The Netanyahu government is clearly split over the scope of the Israeli retaliatory measures and what the ultimate objective is. Obviously deliberating in such a painful and emotionally charged atmosphere often leaves little room for rational discourse.
That said, there are still wise men and women in the Israeli government, including Finance Minister Yair Lapid and Justice Minister Tzipi Livni, who for good reason counsel restraint.
They, like many other Israelis, know that there is no escaping the reality of Israeli-Palestinian coexistence in one form or another. Every action or reaction taken today will have a lasting impact, either deeply damaging or benefiting their bilateral relations.
The ultimate gain belongs to those Israelis and Palestinians who share the vision of peaceful coexistence and remain focused on the larger picture regardless of how awful the current circumstances are.
Every crisis, regardless of its magnitude, presents an opportunity for a new breakthrough. The U.S.’ call for restraint while consoling the Israelis and sharing their grief is certainly the right first step. But more is needed to be done by the U.S. to prevent the fallout from a major violent conflagration.
Given the sweeping turmoil throughout the region and the danger that every state in the area faces, another major Israeli-Palestinian flareup will only play into the hands of the jihadists, especially the Islamic State of Iraq and Syria (ISIS) who would exploit every opening to promote their menacing agenda, which will pose a direct danger to Israel, Jordan, and the Palestinians.
President Obama must spare no effort to calm the situation first by immediately dispatching Secretary of State John Kerry to the region and make a personal appeal to the Israeli government and the PA to do everything in their power to preserve their security cooperation.
He should also urge them to further strengthen their collaboration and defy those who are bent on destroying the last vestiges of peaceful negotiations now or in the not-too-distant future.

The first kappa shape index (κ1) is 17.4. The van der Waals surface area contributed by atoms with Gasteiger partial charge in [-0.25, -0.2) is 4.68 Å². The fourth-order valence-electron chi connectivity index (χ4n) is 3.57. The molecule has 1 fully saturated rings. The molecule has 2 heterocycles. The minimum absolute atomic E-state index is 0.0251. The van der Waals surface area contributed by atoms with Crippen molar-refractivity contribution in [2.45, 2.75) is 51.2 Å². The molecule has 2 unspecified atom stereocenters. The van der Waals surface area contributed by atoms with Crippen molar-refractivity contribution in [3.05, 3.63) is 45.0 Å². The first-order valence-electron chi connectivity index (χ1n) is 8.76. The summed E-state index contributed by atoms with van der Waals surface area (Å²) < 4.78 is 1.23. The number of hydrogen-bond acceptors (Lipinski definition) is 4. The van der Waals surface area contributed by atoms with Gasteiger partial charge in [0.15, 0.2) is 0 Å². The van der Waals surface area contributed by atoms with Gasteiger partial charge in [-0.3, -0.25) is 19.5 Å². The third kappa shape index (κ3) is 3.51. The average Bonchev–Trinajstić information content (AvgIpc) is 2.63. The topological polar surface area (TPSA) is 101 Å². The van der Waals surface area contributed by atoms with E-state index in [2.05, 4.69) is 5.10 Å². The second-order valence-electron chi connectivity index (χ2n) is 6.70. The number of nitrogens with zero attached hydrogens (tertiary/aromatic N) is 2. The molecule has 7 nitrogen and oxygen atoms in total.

President Abbas in particular needs all the support and help he can get to hold onto his position and remain the voice of reason. No other leader but the U.S. President can give Abbas the helping hands he now desperately needs.
The President should also invite both Netanyahu and Abbas to the White House and remind them of the perils of not achieving peace and ask them to publicly reaffirm their commitment to resume negotiations in earnest.
The Israeli and Palestinian public needs to see the two leaders working hand in hand toward that end and that the tragic events have only strengthened their resolve.
No Israeli or Palestinian child should die in a conflict that could have been resolved decades ago. They deserve and have the right to live in peace and a promising future. The precious loss of life of Naftali, Gilad, and Eyal should not be in vain – may their victimhood be the catalyst for peace.
Dr. Alon Ben-Meir is a professor of international relations at the Center for Global Affairs at NYU. He teaches courses on international negotiation and Middle Eastern studies. [email protected]